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The term stalking describes a repeated pattern of behavior directed toward one person by another, resulting in fear for that person, or others. These behaviors can include clearly criminal actions, seemingly non-criminal, innocent actions, or both. Stalking can intensify and, in some cases, lead to actual physical harm to the person it targets. 

Compared to most other crimes, stalking stands out because it's not a one-time event but a pattern of repeated harm to the person being targeted. Stalking is all about a series of actions over time, not just one incident. This makes it different from many other crimes. 

Examples of stalking behavior include: 

  • Waiting outside your home, school or work. 
  • Following you. 
  • Committing a crime against you. 
  • Letters, phone calls, emails or text messages that threaten immediate serious personal violence. 

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Oregon Revised Statue 163.732 (Stalking) 

Stalking is a Class A misdemeanor. A person commits the crime of stalking if: 

  • The person knowingly alarms or coerces another person or a member of that person’s immediate family or household by engaging in repeated and unwanted contact with the other person; 
  • It is objectively reasonable for a person in the victim’s situation to have been alarmed or coerced by the contact; and 
  • The repeated and unwanted contact causes the victim reasonable apprehension regarding the personal safety of the victim or a member of the victim’s immediate family or household.

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How to Stop Stalking 

Anti-stalking laws empower the police and prosecutors to apprehend and charge stalkers with serious criminal offenses. However, victims of stalking also play a crucial role in the effectiveness of these laws. Law enforcement officers, domestic violence counselors, and mental health professionals offer the following guidance to victims on how to stop a stalker: 

  • Understand the Law and Cooperate with Prosecutors: While many stalking victims hesitate to press charges, doing so is essential to protect themselves from ongoing threats and violence. Some victims worry that legal action might worsen the stalker's behavior, but it's important to use the legal system to sever any ties with the stalker. 
  • Take Measures to Protect Yourself: Individuals facing stalking should take steps to safeguard themselves. Inform neighbors and coworkers about the stalker, provide them with a photo of the suspect, and instruct them on how to respond if they spot the stalker. Ensure that security personnel at your workplace are also aware. Installing Caller ID on your home telephone can help identify the stalker's calls, and if the stalker repeatedly contacts you, involve the police to set up a phone tap. 
  • Collect and Preserve Evidence: Stalking victims should gather and safeguard evidence that can be used to prosecute and convict the stalker. Law enforcement recommends maintaining a diary of stalking incidents and other crimes committed by the perpetrator. It's also a good practice to take photographs of property damaged by the stalker and document any injuries caused by them. Keep all letters, notes, telephone calls, and text messages from the perpetrator as evidence.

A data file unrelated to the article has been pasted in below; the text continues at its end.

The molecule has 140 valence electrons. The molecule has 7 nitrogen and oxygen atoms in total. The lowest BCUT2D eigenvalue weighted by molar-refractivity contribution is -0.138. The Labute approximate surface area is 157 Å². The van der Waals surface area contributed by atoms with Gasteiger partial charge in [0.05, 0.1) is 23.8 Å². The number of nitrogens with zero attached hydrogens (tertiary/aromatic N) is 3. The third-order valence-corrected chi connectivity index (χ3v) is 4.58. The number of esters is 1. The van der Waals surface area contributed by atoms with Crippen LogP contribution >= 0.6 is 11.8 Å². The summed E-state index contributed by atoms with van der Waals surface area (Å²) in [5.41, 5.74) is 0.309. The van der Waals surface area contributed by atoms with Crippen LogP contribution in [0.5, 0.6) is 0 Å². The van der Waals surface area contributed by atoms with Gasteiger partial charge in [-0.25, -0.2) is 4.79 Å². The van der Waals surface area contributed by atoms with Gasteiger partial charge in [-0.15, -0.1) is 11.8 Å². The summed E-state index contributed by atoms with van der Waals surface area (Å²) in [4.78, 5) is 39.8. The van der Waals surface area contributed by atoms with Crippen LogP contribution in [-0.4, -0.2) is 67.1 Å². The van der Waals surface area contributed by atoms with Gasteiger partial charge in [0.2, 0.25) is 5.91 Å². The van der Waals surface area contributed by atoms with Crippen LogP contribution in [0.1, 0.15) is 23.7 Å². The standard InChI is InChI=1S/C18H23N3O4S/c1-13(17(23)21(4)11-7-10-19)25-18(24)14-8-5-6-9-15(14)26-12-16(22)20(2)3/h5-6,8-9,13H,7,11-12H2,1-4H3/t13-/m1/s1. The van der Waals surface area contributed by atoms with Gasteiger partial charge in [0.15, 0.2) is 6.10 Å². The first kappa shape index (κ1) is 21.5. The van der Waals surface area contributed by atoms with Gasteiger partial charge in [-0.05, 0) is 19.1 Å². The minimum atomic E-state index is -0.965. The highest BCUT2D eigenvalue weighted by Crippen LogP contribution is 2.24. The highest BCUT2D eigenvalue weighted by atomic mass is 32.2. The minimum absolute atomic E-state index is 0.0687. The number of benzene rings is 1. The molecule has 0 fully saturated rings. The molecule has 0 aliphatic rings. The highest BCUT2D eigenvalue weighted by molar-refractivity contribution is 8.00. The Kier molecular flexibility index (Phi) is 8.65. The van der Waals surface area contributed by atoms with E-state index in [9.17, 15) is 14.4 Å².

What is a Stalking Protective Order? 

A Stalking Protective Order is a court order that tells a person who has made unwanted contact with you or a member of your immediate family or household to stop this behavior. Procedures are different from court to court. Check with your local court for filing instructions. 

To get a Stalking Protective Order under Oregon law, you need to have had two separate contacts within the past two years. According to the law, stalking involves repeated, unwelcome contact that is either alarming (causes fear) or coercive (forceful) to you. It should also be reasonable for you to feel alarmed or coerced, and these contacts must make you reasonably fear for your physical safety. 

How to Obtain a Stalking Protective Order 

To get a Stalking Protective Order, you have to go to the courthouse in the county where the stalker lives or where the unwanted contacts happened. It doesn't cost anything unless you want the court to grant you compensation. These forms aren't for seeking payment for any harm caused by the stalking. If you need to request compensation, you'll probably need a lawyer's assistance. To find a lawyer, you can contact the Oregon State Bar's Lawyer Referral Service at 503-684-3763 or 800-452-7636. If you can't afford a lawyer, ask the court staff if there's a legal services (legal aid) program in your area that might be able to assist you. 

Notify Public Safety of Restraining and Stalking Orders 

Persons who apply for or obtain protective, restraining or stalking orders that list college locations as being protected areas are required to provide Public Safety in Room AC2330 with a copy of the petition and declarations used to seek the order, a copy of any temporary order that is granted and a copy of any order that is made permanent. 

Individuals who request or receive protective, restraining, or stalking orders that specify college locations as protected areas must give Room AC2330's Public Safety a copy of the request and statements used to seek the order, a copy of any temporary order granted, and a copy of any order that becomes permanent.

Report a Concern: Sexual Harassment and Misconduct, Stalking, and Domestic or Dating Violence

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